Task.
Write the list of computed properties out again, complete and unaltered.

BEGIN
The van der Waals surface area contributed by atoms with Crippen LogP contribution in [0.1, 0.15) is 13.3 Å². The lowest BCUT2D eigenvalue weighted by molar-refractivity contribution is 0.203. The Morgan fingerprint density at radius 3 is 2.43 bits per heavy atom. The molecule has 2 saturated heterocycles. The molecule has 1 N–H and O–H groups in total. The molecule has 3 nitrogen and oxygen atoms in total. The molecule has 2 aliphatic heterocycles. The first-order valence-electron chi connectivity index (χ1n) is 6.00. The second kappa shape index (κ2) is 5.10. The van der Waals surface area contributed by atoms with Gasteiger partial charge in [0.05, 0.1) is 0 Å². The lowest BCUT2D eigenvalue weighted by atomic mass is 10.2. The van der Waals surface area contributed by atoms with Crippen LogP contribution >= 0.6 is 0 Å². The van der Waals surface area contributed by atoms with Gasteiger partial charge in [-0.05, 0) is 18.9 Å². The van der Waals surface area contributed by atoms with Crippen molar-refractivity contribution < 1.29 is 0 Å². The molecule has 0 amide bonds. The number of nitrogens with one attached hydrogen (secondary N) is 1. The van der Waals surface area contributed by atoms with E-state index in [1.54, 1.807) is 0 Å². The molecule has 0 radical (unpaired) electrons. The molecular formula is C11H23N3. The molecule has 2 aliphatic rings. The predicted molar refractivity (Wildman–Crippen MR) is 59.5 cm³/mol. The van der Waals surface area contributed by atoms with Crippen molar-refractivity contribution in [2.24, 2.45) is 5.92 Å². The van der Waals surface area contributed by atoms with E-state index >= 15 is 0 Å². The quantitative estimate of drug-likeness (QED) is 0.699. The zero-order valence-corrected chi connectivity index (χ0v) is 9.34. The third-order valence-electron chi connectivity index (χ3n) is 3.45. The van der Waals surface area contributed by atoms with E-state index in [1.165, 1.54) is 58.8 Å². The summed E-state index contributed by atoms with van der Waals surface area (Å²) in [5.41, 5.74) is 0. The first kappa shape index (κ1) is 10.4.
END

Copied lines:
The van der Waals surface area contributed by atoms with Crippen LogP contribution in [0.1, 0.15) is 13.3 Å². The lowest BCUT2D eigenvalue weighted by molar-refractivity contribution is 0.203. The Morgan fingerprint density at radius 3 is 2.43 bits per heavy atom. The molecule has 2 saturated heterocycles. The molecule has 1 N–H and O–H groups in total. The molecule has 3 nitrogen and oxygen atoms in total. The molecule has 2 aliphatic heterocycles. The first-order valence-electron chi connectivity index (χ1n) is 6.00. The second kappa shape index (κ2) is 5.10. The van der Waals surface area contributed by atoms with Gasteiger partial charge in [0.05, 0.1) is 0 Å². The lowest BCUT2D eigenvalue weighted by atomic mass is 10.2. The van der Waals surface area contributed by atoms with Crippen LogP contribution >= 0.6 is 0 Å². The van der Waals surface area contributed by atoms with Gasteiger partial charge in [-0.05, 0) is 18.9 Å². The van der Waals surface area contributed by atoms with Crippen molar-refractivity contribution < 1.29 is 0 Å². The molecule has 0 amide bonds. The number of nitrogens with one attached hydrogen (secondary N) is 1. The van der Waals surface area contributed by atoms with E-state index in [1.54, 1.807) is 0 Å². The molecule has 0 radical (unpaired) electrons. The molecular formula is C11H23N3. The molecule has 2 aliphatic rings. The predicted molar refractivity (Wildman–Crippen MR) is 59.5 cm³/mol. The van der Waals surface area contributed by atoms with Crippen molar-refractivity contribution in [2.24, 2.45) is 5.92 Å². The van der Waals surface area contributed by atoms with E-state index >= 15 is 0 Å². The quantitative estimate of drug-likeness (QED) is 0.699. The zero-order valence-corrected chi connectivity index (χ0v) is 9.34. The third-order valence-electron chi connectivity index (χ3n) is 3.45. The van der Waals surface area contributed by atoms with E-state index in [1.165, 1.54) is 58.8 Å². The summed E-state index contributed by atoms with van der Waals surface area (Å²) in [5.41, 5.74) is 0. The first kappa shape index (κ1) is 10.4.